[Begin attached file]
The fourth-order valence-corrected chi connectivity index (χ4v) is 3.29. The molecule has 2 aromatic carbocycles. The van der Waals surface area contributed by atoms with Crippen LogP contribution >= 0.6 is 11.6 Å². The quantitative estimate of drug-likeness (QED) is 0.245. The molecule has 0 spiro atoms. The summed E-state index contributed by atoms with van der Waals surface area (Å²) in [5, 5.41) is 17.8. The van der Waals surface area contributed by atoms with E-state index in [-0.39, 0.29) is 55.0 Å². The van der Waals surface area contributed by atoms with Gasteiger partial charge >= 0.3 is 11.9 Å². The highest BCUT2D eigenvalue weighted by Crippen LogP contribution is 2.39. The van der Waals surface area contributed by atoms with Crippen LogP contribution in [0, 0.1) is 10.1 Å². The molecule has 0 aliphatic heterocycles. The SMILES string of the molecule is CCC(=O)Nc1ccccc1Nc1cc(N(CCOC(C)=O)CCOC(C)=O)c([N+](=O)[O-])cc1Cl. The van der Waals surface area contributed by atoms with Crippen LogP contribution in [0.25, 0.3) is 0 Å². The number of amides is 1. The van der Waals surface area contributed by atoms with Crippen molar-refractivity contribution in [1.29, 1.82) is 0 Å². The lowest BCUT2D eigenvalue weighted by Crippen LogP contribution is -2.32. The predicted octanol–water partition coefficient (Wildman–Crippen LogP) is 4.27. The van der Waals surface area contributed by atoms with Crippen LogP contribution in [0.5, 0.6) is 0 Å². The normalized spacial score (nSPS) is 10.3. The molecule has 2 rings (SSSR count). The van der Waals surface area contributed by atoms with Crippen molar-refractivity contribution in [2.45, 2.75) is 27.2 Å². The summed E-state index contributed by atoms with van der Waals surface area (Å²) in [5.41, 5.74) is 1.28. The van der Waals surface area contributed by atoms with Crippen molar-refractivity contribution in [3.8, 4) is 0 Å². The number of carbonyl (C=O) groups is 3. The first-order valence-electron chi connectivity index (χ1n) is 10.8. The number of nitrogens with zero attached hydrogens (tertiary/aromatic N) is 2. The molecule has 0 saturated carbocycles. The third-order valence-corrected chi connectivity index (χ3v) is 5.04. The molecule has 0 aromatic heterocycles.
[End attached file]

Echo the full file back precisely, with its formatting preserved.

The fourth-order valence-corrected chi connectivity index (χ4v) is 3.29. The molecule has 2 aromatic carbocycles. The van der Waals surface area contributed by atoms with Crippen LogP contribution >= 0.6 is 11.6 Å². The quantitative estimate of drug-likeness (QED) is 0.245. The molecule has 0 spiro atoms. The summed E-state index contributed by atoms with van der Waals surface area (Å²) in [5, 5.41) is 17.8. The van der Waals surface area contributed by atoms with E-state index in [-0.39, 0.29) is 55.0 Å². The van der Waals surface area contributed by atoms with Gasteiger partial charge >= 0.3 is 11.9 Å². The highest BCUT2D eigenvalue weighted by Crippen LogP contribution is 2.39. The van der Waals surface area contributed by atoms with Crippen LogP contribution in [0, 0.1) is 10.1 Å². The molecule has 0 aliphatic heterocycles. The SMILES string of the molecule is CCC(=O)Nc1ccccc1Nc1cc(N(CCOC(C)=O)CCOC(C)=O)c([N+](=O)[O-])cc1Cl. The van der Waals surface area contributed by atoms with Crippen LogP contribution in [0.25, 0.3) is 0 Å². The number of amides is 1. The van der Waals surface area contributed by atoms with Crippen molar-refractivity contribution in [1.29, 1.82) is 0 Å². The lowest BCUT2D eigenvalue weighted by Crippen LogP contribution is -2.32. The predicted octanol–water partition coefficient (Wildman–Crippen LogP) is 4.27. The van der Waals surface area contributed by atoms with Crippen LogP contribution in [0.5, 0.6) is 0 Å². The normalized spacial score (nSPS) is 10.3. The molecule has 2 rings (SSSR count). The van der Waals surface area contributed by atoms with Crippen molar-refractivity contribution in [2.45, 2.75) is 27.2 Å². The summed E-state index contributed by atoms with van der Waals surface area (Å²) in [5.41, 5.74) is 1.28. The van der Waals surface area contributed by atoms with Crippen molar-refractivity contribution in [3.8, 4) is 0 Å². The number of carbonyl (C=O) groups is 3. The first-order valence-electron chi connectivity index (χ1n) is 10.8. The number of nitrogens with zero attached hydrogens (tertiary/aromatic N) is 2. The molecule has 0 saturated carbocycles. The third-order valence-corrected chi connectivity index (χ3v) is 5.04. The molecule has 0 aromatic heterocycles.